[This is a multi-part series describing in gory detail my 10km race through the treacherous mountains of Padawan, Sarawak.]
See previous chapters:
Part 1: Crossing the chasm of death
Part 2: We were stung by bees
Part 3: A leech on my bum
I wish I could have taken a photo but I didn’t have my camera with me.
Just when I thought things couldn’t get any worse, a monster of an obstacle presented itself to us.
It was a cliff face which we had to Spiderman across to get to the top because that was the only way to go.
My illustration isn’t totally accurate because it’s really hard to draw terrain, but the general idea is there.
We could see some faint outlines of footholds in the path we were supposed to take, but they had been ground almost flat by rain and by other trekkers before us. There was also a scarcity of anchored objects which we could use to haul ourselves across.
Worst of all, though, was the nothingness beneath the trail. We were about 3,000 metres above sea level.
There was a jungle below. We could see thorny plants and trees and shrubs. But the jungle was on another slope and it didn’t look like an ideal place to fall into if one wasn’t ready to be jungle fertiliser.
Taking a deep breath, Nanny Wen led the way. She encountered some minor incidents (root giving way and stuff) but on the whole did pretty good progress. I followed her shortly after.
When she was three-quarters of the way through and I was only about a quarter way, I got stuck.
“Arrgh,” I yelled, “I’m stuck! I can’t find anything else to grab!”
“Wait, I’m reaching,” Nanny Wen yelled back. “I’ll help you to see once I get up there.”
Everywhere around me was mud and leaves and fungi and unidentified icky things. Maybe worms.
I tried not to see worms. I had trained my mind to think: “That’s just a branch!” whenever I saw a worm.
As my eyes searched desperately for my next anchor, I started feeling my feet losing purchase on the two slippery footholds I had chosen.
I had to move on, quickly.
Setting my sights on a faraway branch sticking out the cliff face, I strained a hand towards it. But before I could reach it, the hold under my feet totally gave way at the same time the piece of root one hand was holding on to started loosening.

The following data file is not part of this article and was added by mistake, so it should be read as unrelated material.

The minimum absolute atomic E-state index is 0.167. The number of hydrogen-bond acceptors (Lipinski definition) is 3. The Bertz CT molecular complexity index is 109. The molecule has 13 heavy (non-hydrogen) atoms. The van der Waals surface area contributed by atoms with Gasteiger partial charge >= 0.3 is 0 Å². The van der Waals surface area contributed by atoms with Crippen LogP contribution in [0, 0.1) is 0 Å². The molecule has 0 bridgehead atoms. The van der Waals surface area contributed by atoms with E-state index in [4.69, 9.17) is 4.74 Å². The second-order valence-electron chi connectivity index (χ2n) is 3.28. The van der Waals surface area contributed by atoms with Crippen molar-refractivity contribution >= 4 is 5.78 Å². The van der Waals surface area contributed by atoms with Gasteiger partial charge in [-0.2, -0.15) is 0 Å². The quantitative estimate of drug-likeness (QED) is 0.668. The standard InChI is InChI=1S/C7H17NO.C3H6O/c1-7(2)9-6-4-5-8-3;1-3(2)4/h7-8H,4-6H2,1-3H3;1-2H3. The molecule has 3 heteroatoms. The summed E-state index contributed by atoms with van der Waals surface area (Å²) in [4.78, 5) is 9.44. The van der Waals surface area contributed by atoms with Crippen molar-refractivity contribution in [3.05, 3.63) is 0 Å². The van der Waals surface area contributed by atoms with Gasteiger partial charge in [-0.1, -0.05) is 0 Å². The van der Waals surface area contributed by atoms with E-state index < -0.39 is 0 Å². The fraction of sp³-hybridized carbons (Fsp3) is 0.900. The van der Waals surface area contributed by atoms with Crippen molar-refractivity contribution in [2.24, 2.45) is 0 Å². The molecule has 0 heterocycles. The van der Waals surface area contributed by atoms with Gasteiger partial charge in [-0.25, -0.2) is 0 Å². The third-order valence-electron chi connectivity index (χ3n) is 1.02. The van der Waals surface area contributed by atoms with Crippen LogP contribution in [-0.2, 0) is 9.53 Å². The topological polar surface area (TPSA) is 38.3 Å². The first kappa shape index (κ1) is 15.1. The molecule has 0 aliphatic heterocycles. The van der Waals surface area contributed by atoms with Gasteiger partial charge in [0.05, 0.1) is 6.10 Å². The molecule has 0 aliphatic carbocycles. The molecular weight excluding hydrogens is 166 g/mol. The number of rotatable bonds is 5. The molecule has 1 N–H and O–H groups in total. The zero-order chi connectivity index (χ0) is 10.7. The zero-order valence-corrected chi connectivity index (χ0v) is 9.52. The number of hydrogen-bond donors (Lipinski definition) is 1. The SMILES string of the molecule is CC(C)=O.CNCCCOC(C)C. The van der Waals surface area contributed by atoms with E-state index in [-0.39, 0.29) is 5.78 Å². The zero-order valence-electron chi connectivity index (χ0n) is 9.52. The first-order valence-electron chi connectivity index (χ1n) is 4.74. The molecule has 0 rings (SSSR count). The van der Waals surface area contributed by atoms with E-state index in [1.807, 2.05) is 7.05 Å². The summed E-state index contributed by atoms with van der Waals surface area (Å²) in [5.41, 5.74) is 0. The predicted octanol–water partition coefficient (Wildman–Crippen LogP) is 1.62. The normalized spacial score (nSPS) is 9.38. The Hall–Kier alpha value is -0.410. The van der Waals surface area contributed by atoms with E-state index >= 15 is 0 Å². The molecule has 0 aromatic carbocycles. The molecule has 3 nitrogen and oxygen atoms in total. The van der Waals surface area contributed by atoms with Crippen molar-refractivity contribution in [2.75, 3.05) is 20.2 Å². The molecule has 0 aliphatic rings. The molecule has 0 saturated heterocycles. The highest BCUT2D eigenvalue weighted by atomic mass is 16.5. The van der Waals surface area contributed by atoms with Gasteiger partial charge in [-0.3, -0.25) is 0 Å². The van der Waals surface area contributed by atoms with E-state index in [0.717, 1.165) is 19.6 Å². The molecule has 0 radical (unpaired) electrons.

I found myself sliding down.
Deus Ex Machina
Crying out in shock, I tried to grab stuff around me, anything, hoping to find something anchored strongly into the cliff face.
I think I must have worried Nanny Wen a lot because she stopped in her tracks and went, “OH NO!”
I slid down a few metres. It felt like a year.
And then, miraculously, I stopped sliding.
I can’t remember now how it happened. Maybe I managed to grab hold of something. Maybe my feet found better footholds.
I just remember my mind blanking out in one horrifying moment when all I could think about was the nothingness below me. Next thing I knew, I had stopped sliding.
I hung there for several seconds, reluctant to move. Nanny Wen started to clamber downwards to help me, but I told her to stop.
“It’s okay,” I said. “I got it. Go ahead.”
After pulling herself up the last few steps, she began to direct my pathing.
My arms were beginning to feel like they were coming out their sockets because I was using mostly my arms to suspend myself, unwillingly to trust the slippery footholds.
Fortunately, with Nanny Wen’s help, I managed to haul myself up with the dying strength of my arms. I finally docked at safe harbour.
We had a few seconds of reprieve as we trudged shakily forward, and then the next obstacle loomed, although now I know that the worst had already past with that crazy Spiderman stunt we pulled.
Thinking back now, I can’t believe we managed to complete the race. There were moments I wished we could give up because the trail was insane.
I began to suspect that maybe Sarawakians are all superheroes in disguise because they just bowled through the obstacles as if gravity didn’t exist for them.
At the 5km checkpoint, there was a real chance for us to give up. The jungle trail led out to a spot of civilisation where tourists come up on buggies to admire the scenery. We could have copped out and followed the next tour group down in a buggy.